Basma: Home has always been a measure of displacement for me, which is now something I recognize in the places I live in and visit. It’s something that I’m constantly looking at: one’s relationship to surroundings and how one’s identity, opinions, morals, etc. are formed as a result of this down to how one navigates a city. Are you tied to the nation you’re from and if you’re not- what does that mean? These things are becoming more and more important today I think. My generation has seen major shifts as a result of globalization, I think this has shifted how we relate to the idea of home as an ideological relationship as well as a physical one. More and more people are moving around and living in different places now. For me, living in more than one place at a time is a very significant experience because it ends up being about the opposite of freedom and forces me to be more aware of my relationship to place and the people in these places.

Tirtza: All the works tonight deal with displacement in various ways. In Mona’s [Mona Hatoum] work, she shows how she was displaced from certain social norms.

Tirtza to Basma [concerning the different reactions to the work between the East and the West]: So when you show your work in the East, you can almost remove the more narrow or overt frame and look at it in relation to other, more open, contexts?

Basma: I’ve experienced really different perceptions of my work depending on where it is shown and in what context, sometimes the work comes off as obvious or even kitschy while in different circumstances it is seen as subtle and poetic. I was working on The Story of Milk and Honey in Lebanon and when I showed it to some friends there, they thought it was too bold–not in a good way. I like the fact that depending on where you are from or where you are seeing this, which languages you speak, the work takes on different meanings.

Susan: How does history inform your work? Do certain facts or events start your projects off and then you go from there?

Basma: It’s never a single idea; it’s a combination of many ideas and how they come together. So it could be a combination of a particular historical event, a song, a set of words, etc., and then a question of how to alter the way these things are read or understood.
I work by building a kind of archive and I don’t know why or what I’m using as far as images, sounds, text–I’m constantly compiling without any clear intent. And then it’s about how all of these things come together in the end. So, it’s about history being a kind of material, and how it relates to a color or sound or afterimage.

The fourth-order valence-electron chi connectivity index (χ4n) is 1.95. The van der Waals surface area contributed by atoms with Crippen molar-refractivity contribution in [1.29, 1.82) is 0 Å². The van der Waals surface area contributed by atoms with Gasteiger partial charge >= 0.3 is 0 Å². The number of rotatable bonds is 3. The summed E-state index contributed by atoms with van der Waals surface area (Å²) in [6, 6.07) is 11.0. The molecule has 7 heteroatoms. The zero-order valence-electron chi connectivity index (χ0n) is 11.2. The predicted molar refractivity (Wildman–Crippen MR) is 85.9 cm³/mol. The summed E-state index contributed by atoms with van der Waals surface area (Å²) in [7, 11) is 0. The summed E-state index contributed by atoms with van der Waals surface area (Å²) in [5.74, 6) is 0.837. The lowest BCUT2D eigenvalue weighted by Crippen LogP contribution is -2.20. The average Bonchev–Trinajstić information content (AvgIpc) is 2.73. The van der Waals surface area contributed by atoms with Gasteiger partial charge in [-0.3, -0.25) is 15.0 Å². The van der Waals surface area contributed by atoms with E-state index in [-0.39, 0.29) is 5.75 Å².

Susan: There is a male voice-over in your piece [We Began By Measuring Distance]. Why did you decide to use a male voice-over?

Basma: I like using voice as a kind of material as I do with anything else–like sound or image. Even the content that I deal with is used as a physical material. The voice-over is chosen because of the quality of the voice, which becomes another layer of information.

Tirtza to Basma: But I think the male voice gives an authority that makes the tension more acute in your work.

Basma: Right, that’s true. But he is speaking in an Egyptian dialect. I hired him based on the quality of his voice and because I knew that he wasn’t educated, so speaking classical Arabic was going to be difficult for him and would affect the pace that he would read the script at: with a degree of uncertainty. He also has a really rich, deep, male voice that I found incredibly soothing to listen to. I knew that if you understood Arabic you would have access to how the voice over as information and that if you didn’t understand Arabic the voice would serve as a kind of pleasant background sound that paces the speed of the subtitles and alternately have an aesthetic experience of the sound whereas those who understood the voiceover would have an aesthetic experience of the subtitles, and that the line distinguishing these two experiences would also be blurred.

Susan: Is your work geared towards a certain audience?

Basma: Both pieces reference the Middle East but I try to remove it from a specific place, so it can’t be located in just the East or just the West. Depending on your knowledge, you’ll understand it differently. If you understand Arabic, you’ll understand something different than someone who understands English alone. It’s all about what kind of information you know in order to unpack all the different layers.

Basma [regarding the Arab Spring]: I feel that with everything happening in the region, my work is becoming dated. My work talks about the region in an isolated way, but everything that’s happening in Egypt and Syria shifts everything out of perspective because it makes the situation in Palestine and Israel seem less relevant somehow, even though it remains just as extremely relevant.

Tirtza: Part of the problem is that all the other news is overwhelming, but it doesn’t diminish the gravity of the conflict in Palestine. The polarity isn’t so simple anymore, now it’s not just Israel and Palestine.

Susan: Is there anything you want to discuss after the screening tonight during the Q&A?

Basma: My work is about asking questions and seeing how people perceive information in different ways. So I am interested to see how this audience will see mine as well as the other works in this program.

Tirtza: [In regard to Chicago viewers watching the screenings] It might be very foreign to them, it’s not a burning issue here. They will have a distance that might generate different insights.